Object Detail


Maker and Role
Unknown Maker
Date
19th Century
Object Type
Media
Turtle shell, brass
Dimensions
7 1/4 x 5 x 3 3/4" (18.4 x 12.7 x 9.5cm)
Description
Turtle shells have historically been used for a variety of different containers. By the nineteenth century, craftspeople began to use these shells as powder flasks. The practice was especially popular in the United States and Japan. Unlike metal flasks, these items were not mass produced. Rather, they were made by individuals who either used the flasks themselves or sold them as relatively expensive luxury items. To make these flasks, artisans removed the body of a turtle from its shell and then fitted the container with a spout, usually made from either brass or silver. The entire flask was then coated with a protective finish.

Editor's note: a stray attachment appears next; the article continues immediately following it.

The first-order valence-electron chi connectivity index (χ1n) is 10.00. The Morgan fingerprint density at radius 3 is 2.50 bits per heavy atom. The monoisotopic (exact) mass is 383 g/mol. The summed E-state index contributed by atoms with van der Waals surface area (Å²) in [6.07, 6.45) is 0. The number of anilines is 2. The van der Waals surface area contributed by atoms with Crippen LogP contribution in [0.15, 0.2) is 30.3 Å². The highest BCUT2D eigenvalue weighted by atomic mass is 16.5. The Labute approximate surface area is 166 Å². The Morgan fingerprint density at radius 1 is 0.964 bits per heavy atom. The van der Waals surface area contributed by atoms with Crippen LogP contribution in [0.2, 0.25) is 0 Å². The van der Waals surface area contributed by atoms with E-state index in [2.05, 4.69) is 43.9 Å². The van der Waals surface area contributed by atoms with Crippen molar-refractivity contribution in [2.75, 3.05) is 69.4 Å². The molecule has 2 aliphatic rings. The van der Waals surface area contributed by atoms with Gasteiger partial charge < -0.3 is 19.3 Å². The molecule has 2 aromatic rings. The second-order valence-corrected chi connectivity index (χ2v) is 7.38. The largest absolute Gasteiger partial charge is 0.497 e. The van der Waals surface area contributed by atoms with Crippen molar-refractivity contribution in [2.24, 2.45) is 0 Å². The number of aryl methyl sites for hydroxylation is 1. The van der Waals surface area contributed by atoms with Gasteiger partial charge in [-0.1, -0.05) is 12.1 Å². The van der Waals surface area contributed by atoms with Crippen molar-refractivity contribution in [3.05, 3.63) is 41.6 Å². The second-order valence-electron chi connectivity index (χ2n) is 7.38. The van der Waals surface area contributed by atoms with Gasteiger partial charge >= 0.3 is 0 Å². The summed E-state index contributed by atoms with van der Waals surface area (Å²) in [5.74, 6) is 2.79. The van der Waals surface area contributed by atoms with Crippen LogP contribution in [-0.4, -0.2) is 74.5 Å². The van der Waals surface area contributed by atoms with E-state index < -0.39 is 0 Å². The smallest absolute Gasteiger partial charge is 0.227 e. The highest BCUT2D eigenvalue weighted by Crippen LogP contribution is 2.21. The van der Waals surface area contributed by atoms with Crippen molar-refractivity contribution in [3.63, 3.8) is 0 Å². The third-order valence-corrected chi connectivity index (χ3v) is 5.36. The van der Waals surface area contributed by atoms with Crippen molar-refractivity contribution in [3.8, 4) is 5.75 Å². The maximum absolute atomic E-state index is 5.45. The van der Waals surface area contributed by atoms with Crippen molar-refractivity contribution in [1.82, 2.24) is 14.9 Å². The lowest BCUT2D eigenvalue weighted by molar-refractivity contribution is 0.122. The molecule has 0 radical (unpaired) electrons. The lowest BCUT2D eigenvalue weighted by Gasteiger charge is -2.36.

Gunpowder was sold in bulk and gunpowder flasks were used to carry gunpowder when out in the field.
Collection
DuPont Museum Collection
Object No
97.12.108
Currently on Display
No
Maker Details

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